The bureau appears to have used the blanket records demands at least 11 times in 2006 alone as a quick way to clean up mistakes made over several years after the Sept. 11, 2001, attacks, according to a letter provided to Congress by a lawyer for an F.B.I. agent who witnessed the missteps.
The F.B.I. has come under fire for its use of so-called national security letters to inappropriately gather records on Americans in terrorism investigations, but details have not previously been disclosed about its use of “blanket” warrants, a one-step operation used to justify the collection of hundreds of phone and e-mail records at a time.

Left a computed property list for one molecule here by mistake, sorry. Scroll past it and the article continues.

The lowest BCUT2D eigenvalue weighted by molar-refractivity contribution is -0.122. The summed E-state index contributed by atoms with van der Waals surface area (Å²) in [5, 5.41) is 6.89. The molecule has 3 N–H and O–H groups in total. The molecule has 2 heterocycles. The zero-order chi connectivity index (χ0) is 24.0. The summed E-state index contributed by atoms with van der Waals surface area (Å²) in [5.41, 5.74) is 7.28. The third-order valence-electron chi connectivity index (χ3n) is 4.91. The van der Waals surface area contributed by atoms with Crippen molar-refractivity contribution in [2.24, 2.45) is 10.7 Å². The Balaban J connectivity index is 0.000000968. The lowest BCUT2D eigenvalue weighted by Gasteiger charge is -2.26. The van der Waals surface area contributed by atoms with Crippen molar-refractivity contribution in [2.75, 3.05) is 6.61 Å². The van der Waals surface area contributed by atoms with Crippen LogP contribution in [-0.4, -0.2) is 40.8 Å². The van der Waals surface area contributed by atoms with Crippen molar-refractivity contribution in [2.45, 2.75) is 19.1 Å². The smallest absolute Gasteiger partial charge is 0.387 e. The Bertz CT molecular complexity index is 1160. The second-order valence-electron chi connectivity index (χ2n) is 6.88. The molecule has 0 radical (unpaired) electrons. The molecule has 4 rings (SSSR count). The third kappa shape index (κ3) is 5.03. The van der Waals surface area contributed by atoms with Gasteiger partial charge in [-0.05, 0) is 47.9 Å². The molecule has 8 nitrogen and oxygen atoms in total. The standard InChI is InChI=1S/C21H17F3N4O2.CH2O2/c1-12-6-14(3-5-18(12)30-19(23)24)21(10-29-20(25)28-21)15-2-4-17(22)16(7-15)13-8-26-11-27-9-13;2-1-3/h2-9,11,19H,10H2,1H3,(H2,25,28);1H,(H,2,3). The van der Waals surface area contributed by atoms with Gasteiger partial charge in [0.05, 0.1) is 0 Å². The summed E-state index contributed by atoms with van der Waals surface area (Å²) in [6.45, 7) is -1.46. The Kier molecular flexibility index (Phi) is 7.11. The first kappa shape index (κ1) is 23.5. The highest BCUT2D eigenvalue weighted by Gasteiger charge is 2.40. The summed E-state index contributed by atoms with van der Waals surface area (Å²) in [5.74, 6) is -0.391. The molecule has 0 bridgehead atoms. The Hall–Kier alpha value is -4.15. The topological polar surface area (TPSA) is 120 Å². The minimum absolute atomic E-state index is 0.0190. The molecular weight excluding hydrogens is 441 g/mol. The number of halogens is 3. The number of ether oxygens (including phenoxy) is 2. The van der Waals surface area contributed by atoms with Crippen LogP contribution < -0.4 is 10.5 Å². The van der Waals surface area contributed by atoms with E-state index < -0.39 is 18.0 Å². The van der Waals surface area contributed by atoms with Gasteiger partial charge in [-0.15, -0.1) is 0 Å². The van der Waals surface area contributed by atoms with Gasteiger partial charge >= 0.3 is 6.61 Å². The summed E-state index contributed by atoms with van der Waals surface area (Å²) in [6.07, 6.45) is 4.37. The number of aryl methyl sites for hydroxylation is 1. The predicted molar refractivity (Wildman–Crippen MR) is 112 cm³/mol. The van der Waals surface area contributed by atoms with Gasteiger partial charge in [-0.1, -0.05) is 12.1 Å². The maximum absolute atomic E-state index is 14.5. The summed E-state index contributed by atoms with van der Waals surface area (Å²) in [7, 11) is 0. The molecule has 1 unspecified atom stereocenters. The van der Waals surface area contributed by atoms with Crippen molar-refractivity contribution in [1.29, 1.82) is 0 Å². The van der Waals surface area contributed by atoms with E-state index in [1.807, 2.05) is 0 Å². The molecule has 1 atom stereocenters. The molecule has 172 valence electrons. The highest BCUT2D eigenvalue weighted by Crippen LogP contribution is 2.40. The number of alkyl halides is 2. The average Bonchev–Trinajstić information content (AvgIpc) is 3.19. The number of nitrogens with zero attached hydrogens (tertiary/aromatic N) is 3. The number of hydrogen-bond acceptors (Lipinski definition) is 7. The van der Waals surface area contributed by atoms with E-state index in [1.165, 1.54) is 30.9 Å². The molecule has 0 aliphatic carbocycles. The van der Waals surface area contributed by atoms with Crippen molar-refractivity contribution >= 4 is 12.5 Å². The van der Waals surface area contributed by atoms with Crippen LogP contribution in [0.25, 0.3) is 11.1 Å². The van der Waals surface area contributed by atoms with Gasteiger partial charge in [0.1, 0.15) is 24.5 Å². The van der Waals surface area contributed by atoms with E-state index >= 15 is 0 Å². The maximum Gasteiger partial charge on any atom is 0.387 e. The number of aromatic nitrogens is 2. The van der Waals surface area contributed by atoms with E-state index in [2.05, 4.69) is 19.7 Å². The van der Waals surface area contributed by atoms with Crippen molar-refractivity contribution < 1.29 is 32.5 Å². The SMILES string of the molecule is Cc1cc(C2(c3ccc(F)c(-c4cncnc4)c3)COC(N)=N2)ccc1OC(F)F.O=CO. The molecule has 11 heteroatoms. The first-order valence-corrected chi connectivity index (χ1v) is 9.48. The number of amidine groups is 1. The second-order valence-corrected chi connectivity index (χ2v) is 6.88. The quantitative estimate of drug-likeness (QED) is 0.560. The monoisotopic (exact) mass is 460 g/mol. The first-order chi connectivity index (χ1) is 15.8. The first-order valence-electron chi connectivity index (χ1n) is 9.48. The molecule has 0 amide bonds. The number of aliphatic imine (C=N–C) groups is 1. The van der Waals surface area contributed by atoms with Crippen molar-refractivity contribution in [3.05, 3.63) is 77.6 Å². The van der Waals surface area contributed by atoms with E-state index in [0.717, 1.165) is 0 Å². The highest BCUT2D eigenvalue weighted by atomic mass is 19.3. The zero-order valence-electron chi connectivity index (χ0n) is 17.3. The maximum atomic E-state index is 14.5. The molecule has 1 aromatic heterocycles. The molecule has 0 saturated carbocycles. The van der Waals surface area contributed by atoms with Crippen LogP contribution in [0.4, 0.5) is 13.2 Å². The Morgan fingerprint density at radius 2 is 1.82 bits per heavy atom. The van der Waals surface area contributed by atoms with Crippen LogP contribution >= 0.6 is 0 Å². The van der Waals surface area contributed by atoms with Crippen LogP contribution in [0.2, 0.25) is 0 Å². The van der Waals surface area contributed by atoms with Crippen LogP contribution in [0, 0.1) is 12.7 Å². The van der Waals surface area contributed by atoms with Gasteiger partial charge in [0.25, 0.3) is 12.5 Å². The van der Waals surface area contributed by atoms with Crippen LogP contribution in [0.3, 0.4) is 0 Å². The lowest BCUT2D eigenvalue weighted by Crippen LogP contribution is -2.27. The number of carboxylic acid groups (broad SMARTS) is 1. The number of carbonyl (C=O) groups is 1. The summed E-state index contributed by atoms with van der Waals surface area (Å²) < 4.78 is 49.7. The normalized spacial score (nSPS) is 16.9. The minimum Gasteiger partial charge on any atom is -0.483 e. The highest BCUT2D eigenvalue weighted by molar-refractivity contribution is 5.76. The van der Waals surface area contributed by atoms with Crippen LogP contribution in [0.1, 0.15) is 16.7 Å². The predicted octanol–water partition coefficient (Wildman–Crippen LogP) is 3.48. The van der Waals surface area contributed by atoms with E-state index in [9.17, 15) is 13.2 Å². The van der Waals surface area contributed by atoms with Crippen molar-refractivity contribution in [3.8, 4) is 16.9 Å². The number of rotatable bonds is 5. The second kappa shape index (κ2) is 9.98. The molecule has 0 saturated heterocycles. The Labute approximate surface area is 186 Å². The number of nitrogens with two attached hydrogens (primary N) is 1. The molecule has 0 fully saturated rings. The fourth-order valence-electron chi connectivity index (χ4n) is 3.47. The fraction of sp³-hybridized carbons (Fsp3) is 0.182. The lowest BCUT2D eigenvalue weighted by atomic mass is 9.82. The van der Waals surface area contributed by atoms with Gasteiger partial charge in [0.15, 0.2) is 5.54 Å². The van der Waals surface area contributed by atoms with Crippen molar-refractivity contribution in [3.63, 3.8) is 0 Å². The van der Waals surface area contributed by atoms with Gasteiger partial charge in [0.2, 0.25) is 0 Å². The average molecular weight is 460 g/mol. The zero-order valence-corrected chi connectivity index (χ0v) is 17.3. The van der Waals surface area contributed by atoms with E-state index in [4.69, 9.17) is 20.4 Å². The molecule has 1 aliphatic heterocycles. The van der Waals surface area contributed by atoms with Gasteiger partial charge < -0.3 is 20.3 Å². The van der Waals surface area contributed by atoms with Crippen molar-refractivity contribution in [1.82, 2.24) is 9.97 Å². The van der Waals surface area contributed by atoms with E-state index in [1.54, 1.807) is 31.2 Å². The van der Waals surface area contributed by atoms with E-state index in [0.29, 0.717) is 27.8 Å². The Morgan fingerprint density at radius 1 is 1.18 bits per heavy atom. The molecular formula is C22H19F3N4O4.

See also Report on F.B.I. Use of Personal Data on the DoJ Inspector General report: A Review of the FBI’s Use of National Security Letters: Assessment of Corrective Actions and Examination of NSL Usage in 2006 (local copy)
Note: HR 3773 (in particular H.Res. 1041) is up for a House vote this afternoon, where tough sledding is anticipated in the face of the President’s continued (pdf) misrepresentation (pdf) of what the bill actually says.